Multiple health system factors play a role in malaria case management (Fig. 1), and many of these same elements have been historically under-resourced in Haiti. Although high-quality historical data on many health system factors are lacking for Haiti, a few evaluations of diagnostic capacity at local health facilities have demonstrated a low positive predictive value of microscopy at health facility laboratories (22 and 40 %) compared to reference laboratories [4, 5]. Understanding the barriers to good case management should facilitate appropriate resource targeting for programme improvement.
Fig. 1

Steps in malaria case management

A key indicator to guide malaria control programmes is malaria infection prevalence measured in two populations: (1) febrile patients seeking care at health facilities, measured by routine surveillance or health facility-based surveys; and (2) community members who are generally asymptomatic, measured by household surveys. Previous surveys in health facilities and communities have provided a range of estimates. In Haiti, health facility surveys, conducted in 1995, 2005, and 2007, generally using non-representative sampling designs, reported microscopy-based malaria prevalence rates among febrile outpatients that were between 3.5 and 4.9 % [35]. A convenience sample of febrile persons presenting to a non-representative sample of mobile clinics in the months immediately following the 2010 earthquake demonstrated a malaria infection prevalence of 20.3 % by RDT [6]. Community malaria assessments conducted along the coastline of Haiti’s southern peninsula identified parasitemic individuals [7, 8]. A community-based survey conducted in the Artibonite Valley during the rainy season of 2006 estimated a 3.1% prevalence of malaria by polymerase chain reaction (PCR) [9]. In 2011, a national community survey showed that, by all methods (microscopy, RDT and PCR), less than one percent of persons were parasitemic [10].

In late 2012, the MSPP through the national malaria control programme (Programme National de Contrôle de la Malaria, PNCM) and the national public health laboratory (Laboratoire National de Santé Publique, LNSP), in partnership with Population Services International (PSI) and the US Centers for Disease Control and Prevention (CDC) conducted a survey to measure malaria prevalence among febrile patients seeking care at health facilities, and to evaluate diagnostic and treatment practices. This survey was funded by the GFATM malaria grant with the intention of providing baseline values for key programmatic indicators before widespread dissemination of training on the revised guidelines and RDTs.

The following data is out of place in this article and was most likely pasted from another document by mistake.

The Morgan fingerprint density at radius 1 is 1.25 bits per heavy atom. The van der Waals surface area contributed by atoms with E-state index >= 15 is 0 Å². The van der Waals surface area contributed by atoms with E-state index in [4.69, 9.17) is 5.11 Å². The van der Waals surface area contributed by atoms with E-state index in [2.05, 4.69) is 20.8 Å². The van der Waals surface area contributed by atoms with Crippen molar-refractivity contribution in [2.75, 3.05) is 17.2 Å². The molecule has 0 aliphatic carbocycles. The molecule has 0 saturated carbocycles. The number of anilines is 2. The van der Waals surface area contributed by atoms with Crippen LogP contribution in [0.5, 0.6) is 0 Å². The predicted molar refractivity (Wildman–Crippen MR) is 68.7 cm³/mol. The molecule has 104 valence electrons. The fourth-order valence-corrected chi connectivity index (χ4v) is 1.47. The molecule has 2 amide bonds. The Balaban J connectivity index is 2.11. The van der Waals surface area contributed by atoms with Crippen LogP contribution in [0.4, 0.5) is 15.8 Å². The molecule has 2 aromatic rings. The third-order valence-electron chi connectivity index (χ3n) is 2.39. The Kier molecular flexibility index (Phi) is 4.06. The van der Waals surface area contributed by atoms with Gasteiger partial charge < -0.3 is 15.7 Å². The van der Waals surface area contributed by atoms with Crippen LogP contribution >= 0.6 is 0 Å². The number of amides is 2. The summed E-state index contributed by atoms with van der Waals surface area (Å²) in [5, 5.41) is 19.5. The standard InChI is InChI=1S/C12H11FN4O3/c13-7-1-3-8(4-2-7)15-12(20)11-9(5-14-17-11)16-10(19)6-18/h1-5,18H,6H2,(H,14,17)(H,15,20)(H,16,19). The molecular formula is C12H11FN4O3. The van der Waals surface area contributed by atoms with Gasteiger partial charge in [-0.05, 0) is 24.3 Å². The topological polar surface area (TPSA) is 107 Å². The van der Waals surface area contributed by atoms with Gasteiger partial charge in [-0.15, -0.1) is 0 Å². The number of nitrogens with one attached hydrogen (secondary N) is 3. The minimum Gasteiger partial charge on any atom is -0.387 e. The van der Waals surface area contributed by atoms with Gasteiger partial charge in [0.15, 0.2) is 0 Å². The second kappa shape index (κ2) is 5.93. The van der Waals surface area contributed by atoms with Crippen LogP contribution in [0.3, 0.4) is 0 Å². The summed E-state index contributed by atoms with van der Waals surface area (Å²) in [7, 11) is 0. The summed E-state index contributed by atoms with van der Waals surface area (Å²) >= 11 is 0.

Methods

Survey context and design

According to Haiti’s 2011 health facility census, its health care system includes approximately 800 health facilities distributed among 10 departments [11]. About half of these facilities are dispensaires (outpatient clinics typically staffed by those with a nursing degree equivalent), and about one quarter are centres sans lits (outpatient clinics often with limited beds for short observation and staffed by at least one physician). The remainder are centres avec lits (facilities with inpatient services and one or more physician) or hospitals (facilities with inpatient wards, and specialized services and staff). All types of facilities offer outpatient services. While most hospitals have laboratories on-site, laboratory capacity varies among other types of health facilities.

Study design

This nationally representative, cross-sectional survey of febrile outpatients used a stratified cluster-sampling design where the primary sampling units, or clusters, were facilities in each department (or stratum). From each stratum, a sample of health facilities was randomly selected in proportion to the number of total facilities in each department. The sampling frame of health facilities for this evaluation included 833 functional facilities with outpatient services, identified in the MSPP national health facility census report of 2011 [11]. All eligible febrile patients presenting for outpatient consultations at the sampled health facility during regular working hours on the survey day were eligible for enrolment. Reliable patient volume data was not available when the survey was planned; therefore, facilities were not selected in proportion to their utilization.

Enrolment

Criteria for patient enrolment in the study were: (1) experiencing fever, defined as a measured temperature ≥37.5 °C, or history of fever at any time during the previous 2 weeks, (2) being aged 18 years or older, or having a guardian present who was 18 years or older, and (3) providing informed consent. Patients were excluded from participation if they had signs of severe disease, specifically: impaired consciousness, prostration, intractable vomiting, convulsions, respiratory distress, shock, jaundice, or spontaneous bleeding [12].

Sample size

A sample size of 533 enrolled subjects was calculated to detect a malaria prevalence of 50 % with a precision of ±5 %, taking into account a type 1 error of 0.05, a design effect of 1.25, and a non-participation rate of 10 %. The malaria prevalence estimate was chosen to provide the most conservative estimate of sample size, and was informed by a post-earthquake survey which demonstrated a malaria prevalence of 20.3 % among febrile patients [6], much higher than had been observed in previous health facility surveys [35] which raised uncertainty about the true burden of malaria in this population. Thirty facilities were sampled across the 10 departments in Haiti (Fig. 2) to ensure an appropriate minimum number of units to account for clustering at the facility-level.